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Mother who lost 2 daughters to heart defects helps search for a cure

GENESEA COUNTY, Michigan (WJRT) – Every year, 1 in 100 children are diagnosed with a congenital heart defect.

Families experiencing this reality are asking for your help in supporting research into the most common birth defect. The Congenital Heart Walk will take place on September 18 at Rochester Municipal Park.

A mid-Michigan mom who competes again this year walks for her two daughters lost to coronary heart disease.

“The reality is no one thinks they’re going to be a loving family, nobody,” said Heather West.

Her eldest daughter Adalyn was diagnosed with a congenital heart defect on the day of her birth in September 2016.

“When they said she had coronary artery disease, I had to google it,” West explained. “I had no idea what it was and it still is, it’s still like the worst service to me, like expectant moms don’t know it’s the number one birth defect.”

It can be diagnosed before birth, but the first time mom and dad ever thought about it.

“She fought like the bravest battle I have ever seen a child fight and passed away eight months later,” West said.

This devastation led Adalyn’s parents to raise awareness about coronary heart disease. And that encouraged her mom to get tested early in her pregnancy with her next two daughters.

After having Oaklyn in 2018, West didn’t expect she would hear as she prepared for Maelyn’s birth in 2020.

“The doctor doing the ultrasound said she had a heart defect,” West said. “And I mean, I just remember screaming – I, that’s, I never thought it could happen to me twice and, but I was ready to fight this battle.”

They lost Maelyn to coronary heart disease the day she was born.

“So I can either waste this life that my children did not receive or stand up and fight for them. That’s why we are doing this walk and we are fundraising, ”West explained.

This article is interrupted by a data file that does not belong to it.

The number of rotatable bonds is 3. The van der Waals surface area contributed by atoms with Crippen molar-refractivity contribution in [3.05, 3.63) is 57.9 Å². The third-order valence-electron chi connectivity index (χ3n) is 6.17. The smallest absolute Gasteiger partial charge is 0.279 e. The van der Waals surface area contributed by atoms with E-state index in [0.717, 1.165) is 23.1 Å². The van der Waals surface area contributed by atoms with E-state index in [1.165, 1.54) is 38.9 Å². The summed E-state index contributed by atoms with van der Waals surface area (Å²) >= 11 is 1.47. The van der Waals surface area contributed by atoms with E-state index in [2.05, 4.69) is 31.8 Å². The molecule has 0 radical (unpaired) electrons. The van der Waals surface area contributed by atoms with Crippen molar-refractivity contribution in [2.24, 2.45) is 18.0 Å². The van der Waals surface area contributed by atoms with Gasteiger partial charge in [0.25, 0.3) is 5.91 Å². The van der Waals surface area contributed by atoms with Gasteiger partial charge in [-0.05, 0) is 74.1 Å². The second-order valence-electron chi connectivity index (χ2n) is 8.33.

On September 18, West and countless other families across the state march to remember the children taken too early and those still with us whose lives will be forever filled with doctor’s appointments.

“At this moment we unfortunately had to hear the words that we have no more options; and it’s not good for me that myself and other parents are hearing that, ”West said.

The march is Sept. 18, starting at 9 a.m. in Rochester, Michigan. Organizers say families are welcome! Several COVID protocols will be put in place to ensure everyone’s safety.

“You don’t know if it will be your best friend who gets the diagnosis, your cousin who gets the diagnosis,” added Stephanie Mayack.

This year she is chairing the Congenital Heart Walk. His heart warrior, Aria, is now 6 years old.

“We know that in the future she will need more surgeries; and you know we hope someday it doesn’t have to be open-hearted, it can be less intrusive. So research is so important to our family.

If you would like to participate in the Congenital Heart Walk, click on here register.

If you prefer to walk alone, the website also has information on how to participate in the effort this way.

The CDC encourages newborn screening for critical congenital heart defects. Some coronary heart disease can be diagnosed during pregnancy using a special type of ultrasound.

Babies born with critical coronary artery disease appear healthy at first and can be sent home before their heart defect is detected. These babies are at risk of serious complications in the first few days of life.

Newborn screening is a tool that can identify the defect in some of these babies. This test assesses the amount of oxygen in a baby’s blood. Low levels of oxygen in the blood can be a sign of critical coronary artery disease.

Screening is done when a baby is at least 24 hours old, or as late as possible if the baby needs to be discharged from the hospital.

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